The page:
Pyroclastic flow, Mont Pelée, 1902

What really made Dr Anderson’s name in scientific circles were his clear descriptive and photographic records of a ‘pyroclastic flow’ or ‘nuée ardente’ as it was known as then.  This was the extremely rapid and terrifyingly destructive flow of superheated gases and steam mixed with volcanic ash, molten lava and  rocks that he had witnessed at first hand in the West Indies in 1902, particularly the hot blast of gases from Mont Pelée that destroyed the port town of  St Pierre, on Martinique, with few survivors.  He worked out the physics behind this phenomenon and found that it was not dissimilar to a particular type of avalanche that he had seen the devastating effects of in the Alps. Dr Anderson was generous with his knowledge, published widely, and gave many lectures –  all beautifully illustrated with his own photographs. Dr Anderson’s last trip abroad was in 1913 when he travelled to Indonesia to record the volcano Krakatoa (on Java) in eruption. He became very sick of heat apoplexy and enteric fever on his voyage home, died on board ship and was buried at Suez. That autumn, clouds of volcanic  dust over Europe gave rise to beautiful ‘Krakatoa Sunsets’.     Shortly before his final journey, Dr Tempest Anderson had given money to the Yorkshire Philosophical Society to construct the lecture hall next to the Yorkshire Museum that still bears his name today. Did you know that although the hall is built in the same ‘Grecian Doric Style’ as the Yorkshire Museum, it is actually built of pre-stressed concrete? There is also a stone plaque to his memory in the north choir aisle of York Minster. See if you can find it.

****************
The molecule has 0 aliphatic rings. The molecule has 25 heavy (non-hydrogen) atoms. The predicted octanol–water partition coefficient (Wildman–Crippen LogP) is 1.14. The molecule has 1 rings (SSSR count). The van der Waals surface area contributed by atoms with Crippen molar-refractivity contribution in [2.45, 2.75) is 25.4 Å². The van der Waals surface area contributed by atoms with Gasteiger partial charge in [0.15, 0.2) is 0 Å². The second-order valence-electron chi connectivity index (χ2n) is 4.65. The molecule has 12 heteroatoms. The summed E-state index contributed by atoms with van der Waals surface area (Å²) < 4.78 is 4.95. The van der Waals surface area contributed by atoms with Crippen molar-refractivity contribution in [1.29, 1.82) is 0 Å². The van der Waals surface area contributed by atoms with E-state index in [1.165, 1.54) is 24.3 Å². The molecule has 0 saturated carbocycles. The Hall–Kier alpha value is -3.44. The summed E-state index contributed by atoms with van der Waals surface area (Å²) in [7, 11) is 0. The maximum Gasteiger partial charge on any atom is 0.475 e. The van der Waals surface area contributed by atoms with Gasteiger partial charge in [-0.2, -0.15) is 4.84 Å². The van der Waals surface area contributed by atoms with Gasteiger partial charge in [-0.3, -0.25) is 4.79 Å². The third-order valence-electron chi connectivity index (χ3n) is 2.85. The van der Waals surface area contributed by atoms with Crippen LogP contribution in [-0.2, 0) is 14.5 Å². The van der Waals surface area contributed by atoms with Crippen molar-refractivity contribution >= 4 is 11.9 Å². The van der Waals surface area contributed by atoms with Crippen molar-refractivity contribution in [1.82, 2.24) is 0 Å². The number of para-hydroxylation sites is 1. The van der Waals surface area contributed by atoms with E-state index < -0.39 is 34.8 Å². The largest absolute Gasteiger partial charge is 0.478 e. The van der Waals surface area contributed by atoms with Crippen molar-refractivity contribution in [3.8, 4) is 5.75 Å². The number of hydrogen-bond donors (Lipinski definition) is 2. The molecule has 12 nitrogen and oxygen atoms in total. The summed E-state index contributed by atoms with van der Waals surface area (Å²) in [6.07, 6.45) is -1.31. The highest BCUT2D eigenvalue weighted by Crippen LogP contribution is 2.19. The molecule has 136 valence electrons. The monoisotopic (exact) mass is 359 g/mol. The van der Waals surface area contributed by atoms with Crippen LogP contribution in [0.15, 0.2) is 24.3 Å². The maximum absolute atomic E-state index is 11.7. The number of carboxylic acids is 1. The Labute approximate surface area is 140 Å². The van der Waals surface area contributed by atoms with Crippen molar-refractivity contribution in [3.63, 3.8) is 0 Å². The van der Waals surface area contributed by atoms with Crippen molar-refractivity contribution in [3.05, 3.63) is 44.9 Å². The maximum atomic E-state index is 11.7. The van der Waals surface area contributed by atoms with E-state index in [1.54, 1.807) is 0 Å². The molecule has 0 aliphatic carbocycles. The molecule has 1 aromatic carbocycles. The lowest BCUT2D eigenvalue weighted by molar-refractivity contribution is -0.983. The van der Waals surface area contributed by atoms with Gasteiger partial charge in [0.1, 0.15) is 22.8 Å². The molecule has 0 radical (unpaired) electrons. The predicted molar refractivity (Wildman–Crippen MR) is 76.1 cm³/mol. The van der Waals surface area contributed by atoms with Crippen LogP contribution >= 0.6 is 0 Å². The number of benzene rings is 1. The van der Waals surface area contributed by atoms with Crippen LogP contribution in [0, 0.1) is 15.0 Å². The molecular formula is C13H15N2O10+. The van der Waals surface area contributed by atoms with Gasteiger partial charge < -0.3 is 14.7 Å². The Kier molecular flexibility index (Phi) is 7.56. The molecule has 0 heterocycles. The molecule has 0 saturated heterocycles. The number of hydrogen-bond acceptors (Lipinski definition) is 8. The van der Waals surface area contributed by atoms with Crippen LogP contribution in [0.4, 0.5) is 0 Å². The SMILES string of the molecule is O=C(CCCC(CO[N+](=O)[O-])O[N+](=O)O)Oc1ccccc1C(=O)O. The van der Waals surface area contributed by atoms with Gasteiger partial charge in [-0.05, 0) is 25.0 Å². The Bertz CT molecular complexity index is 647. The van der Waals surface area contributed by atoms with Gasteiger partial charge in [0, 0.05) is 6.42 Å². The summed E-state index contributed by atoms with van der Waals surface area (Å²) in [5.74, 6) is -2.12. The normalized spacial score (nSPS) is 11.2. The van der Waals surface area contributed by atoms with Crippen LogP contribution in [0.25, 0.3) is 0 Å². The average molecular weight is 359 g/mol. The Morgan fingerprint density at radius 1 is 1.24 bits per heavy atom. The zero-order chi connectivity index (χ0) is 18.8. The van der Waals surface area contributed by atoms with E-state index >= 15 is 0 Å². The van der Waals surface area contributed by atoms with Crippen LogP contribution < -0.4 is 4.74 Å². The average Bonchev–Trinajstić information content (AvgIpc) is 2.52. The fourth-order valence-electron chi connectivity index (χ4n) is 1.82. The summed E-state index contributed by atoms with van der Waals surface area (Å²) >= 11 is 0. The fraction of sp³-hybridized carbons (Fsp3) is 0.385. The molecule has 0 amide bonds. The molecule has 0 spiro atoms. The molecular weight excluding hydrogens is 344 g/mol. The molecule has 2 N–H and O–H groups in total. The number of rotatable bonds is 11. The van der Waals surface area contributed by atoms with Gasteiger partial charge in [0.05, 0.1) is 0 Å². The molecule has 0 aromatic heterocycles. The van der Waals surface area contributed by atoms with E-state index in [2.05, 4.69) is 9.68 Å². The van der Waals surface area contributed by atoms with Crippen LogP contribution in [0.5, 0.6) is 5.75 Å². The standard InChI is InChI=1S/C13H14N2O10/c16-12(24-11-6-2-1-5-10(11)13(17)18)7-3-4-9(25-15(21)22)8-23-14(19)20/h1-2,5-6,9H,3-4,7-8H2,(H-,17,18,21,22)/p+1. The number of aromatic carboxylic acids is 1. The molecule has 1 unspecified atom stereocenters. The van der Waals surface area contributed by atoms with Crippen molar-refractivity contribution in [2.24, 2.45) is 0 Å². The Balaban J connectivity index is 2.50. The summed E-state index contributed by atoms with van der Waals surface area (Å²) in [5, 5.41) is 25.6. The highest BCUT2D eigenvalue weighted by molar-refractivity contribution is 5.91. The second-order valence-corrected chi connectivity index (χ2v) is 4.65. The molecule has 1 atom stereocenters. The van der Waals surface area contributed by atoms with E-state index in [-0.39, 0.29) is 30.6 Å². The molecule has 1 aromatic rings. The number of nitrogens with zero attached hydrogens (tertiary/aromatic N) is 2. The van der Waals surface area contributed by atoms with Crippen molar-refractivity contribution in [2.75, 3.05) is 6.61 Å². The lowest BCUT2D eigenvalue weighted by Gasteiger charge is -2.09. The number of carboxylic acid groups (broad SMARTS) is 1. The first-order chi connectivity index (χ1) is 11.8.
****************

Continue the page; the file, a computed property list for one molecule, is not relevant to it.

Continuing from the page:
To find out more:

Yeld, G. 1914.  In Memoriam: Tempest Anderson MD, DSc, President of the Yorkshire Philosophical Society.  Yorkshire Philosophical Society, Annual Report for 1913.  pp. xxxviii-xl.

Suthren, R .J. 1978.  Tempest Anderson – a pioneer of volcanology.  Yorkshire Philosophical Society, Annual Report for 1977. pp. 53-64.

Murray, H. 1998.  An Amateur of Limited Leisure.  Yorkshire Philosophical Society, Annual Report for 1997. pp. 56-61.

Ogilvy, S. and Spriggs, J.A. 2004.  Dr Tempest Anderson – further insights into his travels.  Yorkshire Philosophical Society, Annual Report for 2003. pp. 70-78.

Image credits: all images courtesy of York Museums Trust